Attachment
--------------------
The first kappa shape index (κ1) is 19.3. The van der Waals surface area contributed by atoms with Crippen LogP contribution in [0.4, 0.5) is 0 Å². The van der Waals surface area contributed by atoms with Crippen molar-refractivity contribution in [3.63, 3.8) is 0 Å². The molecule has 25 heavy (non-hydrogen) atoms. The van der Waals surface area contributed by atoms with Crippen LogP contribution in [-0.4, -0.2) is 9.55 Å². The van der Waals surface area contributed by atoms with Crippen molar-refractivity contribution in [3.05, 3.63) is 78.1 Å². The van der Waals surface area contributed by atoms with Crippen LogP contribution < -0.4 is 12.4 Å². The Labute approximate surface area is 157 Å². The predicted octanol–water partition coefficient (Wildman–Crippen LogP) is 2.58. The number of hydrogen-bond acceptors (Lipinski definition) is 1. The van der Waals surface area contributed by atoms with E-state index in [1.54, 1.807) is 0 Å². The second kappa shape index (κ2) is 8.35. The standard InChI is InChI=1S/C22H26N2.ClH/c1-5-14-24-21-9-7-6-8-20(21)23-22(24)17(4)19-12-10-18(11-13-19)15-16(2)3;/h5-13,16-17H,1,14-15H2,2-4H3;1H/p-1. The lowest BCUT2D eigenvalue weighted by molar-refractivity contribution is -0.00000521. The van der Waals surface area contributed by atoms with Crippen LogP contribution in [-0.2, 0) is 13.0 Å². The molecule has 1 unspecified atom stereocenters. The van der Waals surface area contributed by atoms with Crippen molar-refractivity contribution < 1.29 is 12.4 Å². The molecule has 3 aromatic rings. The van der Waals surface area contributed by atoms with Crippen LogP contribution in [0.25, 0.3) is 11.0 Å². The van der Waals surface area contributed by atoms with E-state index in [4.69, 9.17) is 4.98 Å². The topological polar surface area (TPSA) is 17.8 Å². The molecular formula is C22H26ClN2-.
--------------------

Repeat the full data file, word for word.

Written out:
The first kappa shape index (κ1) is 19.3. The van der Waals surface area contributed by atoms with Crippen LogP contribution in [0.4, 0.5) is 0 Å². The van der Waals surface area contributed by atoms with Crippen molar-refractivity contribution in [3.63, 3.8) is 0 Å². The molecule has 25 heavy (non-hydrogen) atoms. The van der Waals surface area contributed by atoms with Crippen LogP contribution in [-0.4, -0.2) is 9.55 Å². The van der Waals surface area contributed by atoms with Crippen molar-refractivity contribution in [3.05, 3.63) is 78.1 Å². The van der Waals surface area contributed by atoms with Crippen LogP contribution < -0.4 is 12.4 Å². The Labute approximate surface area is 157 Å². The predicted octanol–water partition coefficient (Wildman–Crippen LogP) is 2.58. The number of hydrogen-bond acceptors (Lipinski definition) is 1. The van der Waals surface area contributed by atoms with E-state index in [1.54, 1.807) is 0 Å². The second kappa shape index (κ2) is 8.35. The standard InChI is InChI=1S/C22H26N2.ClH/c1-5-14-24-21-9-7-6-8-20(21)23-22(24)17(4)19-12-10-18(11-13-19)15-16(2)3;/h5-13,16-17H,1,14-15H2,2-4H3;1H/p-1. The lowest BCUT2D eigenvalue weighted by molar-refractivity contribution is -0.00000521. The van der Waals surface area contributed by atoms with Crippen LogP contribution in [-0.2, 0) is 13.0 Å². The molecule has 1 unspecified atom stereocenters. The van der Waals surface area contributed by atoms with Crippen molar-refractivity contribution < 1.29 is 12.4 Å². The molecule has 3 aromatic rings. The van der Waals surface area contributed by atoms with Crippen LogP contribution in [0.25, 0.3) is 11.0 Å². The van der Waals surface area contributed by atoms with E-state index in [4.69, 9.17) is 4.98 Å². The topological polar surface area (TPSA) is 17.8 Å². The molecular formula is C22H26ClN2-.